Nation Current Affairs 21 Sep 2019 Hyderabad: Dentists ...

Hyderabad: Dentists are being forced to look for jobs elsewhere

DECCAN CHRONICLE. | KANIZA GARARI
Published Sep 21, 2019, 1:23 am IST
Updated Sep 21, 2019, 1:23 am IST
Dentistry is often a second option for those who have not made it into medical courses.
A senior dentist says there are hardly any female dentists who have been able to start on their own and sustain the practice. It is costly and in urban areas there are many dentists and fewer patients.
 A senior dentist says there are hardly any female dentists who have been able to start on their own and sustain the practice. It is costly and in urban areas there are many dentists and fewer patients.

Hyderabad: The news of a qualified dentist applying for a job as a peon in West Bengal has brought to the fore the lack of well paying jobs in dentistry, forcing qualified dentists to seek employment in other sectors.

Dentist Dr Priyanka Marthieni who has been fighting for the cause of junior dental doctors in the city explained: “Last year we carried out an agitation that dental doctors must be appointed in public health centres. This has not been done by the state government. There are 1,500 dentists graduating from the state every year but only 100 opt for the profession after six months. There are 12,000 registered dentists in the state. Those who work at dental clinics are paid Rs 8000 or Rs 10,000 per month.”

 

Dentistry is often a second option for those who have not made it into medical courses. Eighty per cent of dental graduates are women and they are now eager to work.

Dr K M Reddy, a senior dentist, has another take on the subject. He says, “The dental course is designed in a manner where a qualified doctor can start her/his own clinic. They have to wait and set up a practice. They cannot expect to get lakhs of rupees in a few months. The first step is to practice and get the right skill which they are not willing to do.”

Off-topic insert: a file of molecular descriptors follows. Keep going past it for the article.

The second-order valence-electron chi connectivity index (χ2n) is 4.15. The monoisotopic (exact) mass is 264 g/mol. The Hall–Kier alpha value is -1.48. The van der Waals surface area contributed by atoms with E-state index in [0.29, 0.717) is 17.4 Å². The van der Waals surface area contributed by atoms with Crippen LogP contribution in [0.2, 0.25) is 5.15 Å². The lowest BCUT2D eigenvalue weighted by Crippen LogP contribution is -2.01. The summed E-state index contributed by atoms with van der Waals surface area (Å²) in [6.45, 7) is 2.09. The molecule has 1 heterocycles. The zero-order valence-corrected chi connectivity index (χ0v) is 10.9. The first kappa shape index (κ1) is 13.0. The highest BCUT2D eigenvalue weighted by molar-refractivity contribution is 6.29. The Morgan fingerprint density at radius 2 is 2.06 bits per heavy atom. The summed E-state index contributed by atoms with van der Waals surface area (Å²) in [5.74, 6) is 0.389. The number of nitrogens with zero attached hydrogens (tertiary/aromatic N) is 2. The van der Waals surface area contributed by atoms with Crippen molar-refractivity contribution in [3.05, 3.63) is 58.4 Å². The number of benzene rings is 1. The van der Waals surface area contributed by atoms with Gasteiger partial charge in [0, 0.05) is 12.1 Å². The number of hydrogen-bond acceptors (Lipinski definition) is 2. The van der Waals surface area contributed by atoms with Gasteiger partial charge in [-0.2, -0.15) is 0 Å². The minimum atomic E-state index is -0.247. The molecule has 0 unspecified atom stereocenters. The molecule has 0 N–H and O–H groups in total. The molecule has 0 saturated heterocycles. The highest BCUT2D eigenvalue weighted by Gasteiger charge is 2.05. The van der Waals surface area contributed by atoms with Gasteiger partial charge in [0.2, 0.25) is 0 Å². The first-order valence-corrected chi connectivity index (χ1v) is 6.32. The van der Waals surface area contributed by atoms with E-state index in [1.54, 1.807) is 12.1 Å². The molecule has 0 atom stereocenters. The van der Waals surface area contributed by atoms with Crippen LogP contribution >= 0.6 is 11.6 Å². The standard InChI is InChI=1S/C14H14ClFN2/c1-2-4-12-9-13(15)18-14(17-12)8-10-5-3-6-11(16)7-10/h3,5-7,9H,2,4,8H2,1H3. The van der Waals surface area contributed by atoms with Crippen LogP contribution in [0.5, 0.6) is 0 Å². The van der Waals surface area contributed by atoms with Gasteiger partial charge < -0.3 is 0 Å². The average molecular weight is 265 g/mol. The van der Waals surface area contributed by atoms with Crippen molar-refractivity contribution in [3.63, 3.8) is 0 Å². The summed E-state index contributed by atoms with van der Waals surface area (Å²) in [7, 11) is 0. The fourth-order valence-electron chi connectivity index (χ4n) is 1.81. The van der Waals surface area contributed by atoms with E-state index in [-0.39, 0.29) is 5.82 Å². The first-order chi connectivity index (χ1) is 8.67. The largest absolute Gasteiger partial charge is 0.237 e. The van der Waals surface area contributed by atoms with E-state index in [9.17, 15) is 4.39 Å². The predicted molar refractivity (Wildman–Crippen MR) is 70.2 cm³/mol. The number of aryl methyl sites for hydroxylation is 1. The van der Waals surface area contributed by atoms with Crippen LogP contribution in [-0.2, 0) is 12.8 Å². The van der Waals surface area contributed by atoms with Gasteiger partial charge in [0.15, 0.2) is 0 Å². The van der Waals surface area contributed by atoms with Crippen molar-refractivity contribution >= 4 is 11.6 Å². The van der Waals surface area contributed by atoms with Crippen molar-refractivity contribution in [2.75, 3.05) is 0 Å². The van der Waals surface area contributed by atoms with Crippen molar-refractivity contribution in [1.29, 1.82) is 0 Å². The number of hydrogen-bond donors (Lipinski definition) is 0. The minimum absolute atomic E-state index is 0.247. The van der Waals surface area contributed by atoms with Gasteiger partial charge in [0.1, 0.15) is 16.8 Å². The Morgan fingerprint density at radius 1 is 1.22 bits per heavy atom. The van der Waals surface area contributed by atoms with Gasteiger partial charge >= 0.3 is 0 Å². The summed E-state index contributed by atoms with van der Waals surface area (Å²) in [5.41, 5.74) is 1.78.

The highest concentration of dentists is in urban areas where people understand the need for treatment and can pay for it. “There is not much practice in smaller cities as the people there do not come for teeth problems to doctors. There is not much awareness. Young doctors are also not willing to set up practice there and explore the niche areas,” said Dr B Srikanth of the Indian Dental Association. “We have set up a help centre for young doctors and assist them in terms of purchase of dental chairs, which is a must for the treatment. It is a capital investment that they have to make.”

With 80 per cent of the course comprising women, setting up a practice is difficult. The procurement of equipment, moving into rural areas and other aspects are a bit difficult and they look for work in urban settings.

A senior dentist says there are hardly any female dentists who have been able to start on their own and sustain the practice. It is costly and in urban areas there are many dentists and fewer patients.

Dr Martheini’s point is thus valid, that dentists should be attached to government health centres, though whether this will be welcomed by young dentists is a moot point, since postings could be in remote areas.

Whatever the difficulties for young doctors, the dental course has a lot of takers every year which does not allow the Dental Council of India to reduce the number of seats.

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Location: India, Telangana, Hyderabad




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